Most of the Muslims here are doctors, engineers and computer people etc. but some political parties are trying to change our rights and eliminate Islam.
“Many of our friends have already left, and if [Islamophobia] was not the first reason, it would certainly be the second”, says Sheikh.
Currently, Islam is recognized as a religion in the Czech Republic, but its followers are limited to several basic privileges enjoyed by other faiths, including the right to establish schools, hold legally recognized marriages, and hold ceremonies nuns in public spaces.
“Most of the Muslims here are doctors, engineers and computer scientists, etc., but some [political] […]are trying to change our rights and eliminate Islam,” said Vladimir Sanka, a 58-year-old Czech Muslim who is a board member of the Muslim Community of Prague association.
“No one can ban freedom of religion”
As negotiations between the two sides are ongoing, Okamura has previously told local media that the ANO has pledged to consider a restriction on asylum for Muslims and a ban on ‘Sharia’, or Islamic law. , and that the SPD would not support Babis unless an agreement was reached. .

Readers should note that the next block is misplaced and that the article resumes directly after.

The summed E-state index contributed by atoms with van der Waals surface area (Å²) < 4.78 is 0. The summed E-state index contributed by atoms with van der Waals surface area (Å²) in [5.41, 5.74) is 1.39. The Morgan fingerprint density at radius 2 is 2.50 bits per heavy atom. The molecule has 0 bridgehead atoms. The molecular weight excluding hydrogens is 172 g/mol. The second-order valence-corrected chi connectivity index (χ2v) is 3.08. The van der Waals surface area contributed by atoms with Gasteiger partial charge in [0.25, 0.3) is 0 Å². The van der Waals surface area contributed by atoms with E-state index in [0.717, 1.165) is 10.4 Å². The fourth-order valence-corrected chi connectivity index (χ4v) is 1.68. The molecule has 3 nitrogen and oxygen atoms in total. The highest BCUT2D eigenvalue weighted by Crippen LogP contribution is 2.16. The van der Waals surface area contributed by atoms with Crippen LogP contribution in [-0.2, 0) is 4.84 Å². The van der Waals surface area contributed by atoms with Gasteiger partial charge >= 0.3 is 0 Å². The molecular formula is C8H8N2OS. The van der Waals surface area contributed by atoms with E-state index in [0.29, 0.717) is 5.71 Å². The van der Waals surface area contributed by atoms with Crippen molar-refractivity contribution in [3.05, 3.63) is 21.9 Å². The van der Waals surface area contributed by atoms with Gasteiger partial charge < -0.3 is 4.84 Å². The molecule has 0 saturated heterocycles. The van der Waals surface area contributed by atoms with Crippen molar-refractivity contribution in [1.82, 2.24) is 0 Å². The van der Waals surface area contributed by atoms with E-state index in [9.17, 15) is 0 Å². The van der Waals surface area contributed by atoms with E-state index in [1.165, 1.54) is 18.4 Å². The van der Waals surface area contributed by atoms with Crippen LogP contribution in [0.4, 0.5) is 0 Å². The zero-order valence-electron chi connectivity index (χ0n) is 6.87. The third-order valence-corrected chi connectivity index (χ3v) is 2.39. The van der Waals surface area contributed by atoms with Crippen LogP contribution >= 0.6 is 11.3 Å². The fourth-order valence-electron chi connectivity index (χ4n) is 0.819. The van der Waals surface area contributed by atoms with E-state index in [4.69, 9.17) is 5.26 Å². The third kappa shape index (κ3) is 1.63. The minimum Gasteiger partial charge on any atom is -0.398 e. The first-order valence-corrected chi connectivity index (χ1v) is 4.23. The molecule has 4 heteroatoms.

Lubomir Kopecek, a political analyst at Masaryk University in Brno, said an alliance at this stage is unlikely, but by no means unfeasible.
“If an ANO and Okamura government happens in the coming weeks or months, it could change a lot of things,” he said, referring to religious freedoms.
Even if the two parties aligned, they would find it difficult to enforce such a ban, the head of the Constitutional Court, Pavel Rychetsky, told local media, saying: ‘No one can ban freedom of religion and belief’ .
However, this decision would not be unprecedented for the region.
Slovakia passed a law last year effectively banning Islam from acquiring official religious status.
Worse still, growing anti-Islam sentiment has led to an upsurge in hate speech and even physical attacks against Muslims who settled here long before the refugee crisis.
In July, local media reported that two Muslim women were escorting a group of children to a water park in Prague when a third woman began verbally and physically assaulting them.
One of the victims was Shaikh’s wife.
“It’s getting harder and harder here, unfortunately,” he said.
Shaikh, who twice debated the issue with Okamura on Czech television in 2015, said it had become difficult for his community to find a place in Prague to gather for Eid al-Fitr – the celebration at the end of Ramadan – in recent years.
The big halls want nothing to do with Muslims.
“It wasn’t a problem for 23 years, but a few years ago it became mission impossible,” Shaikh said.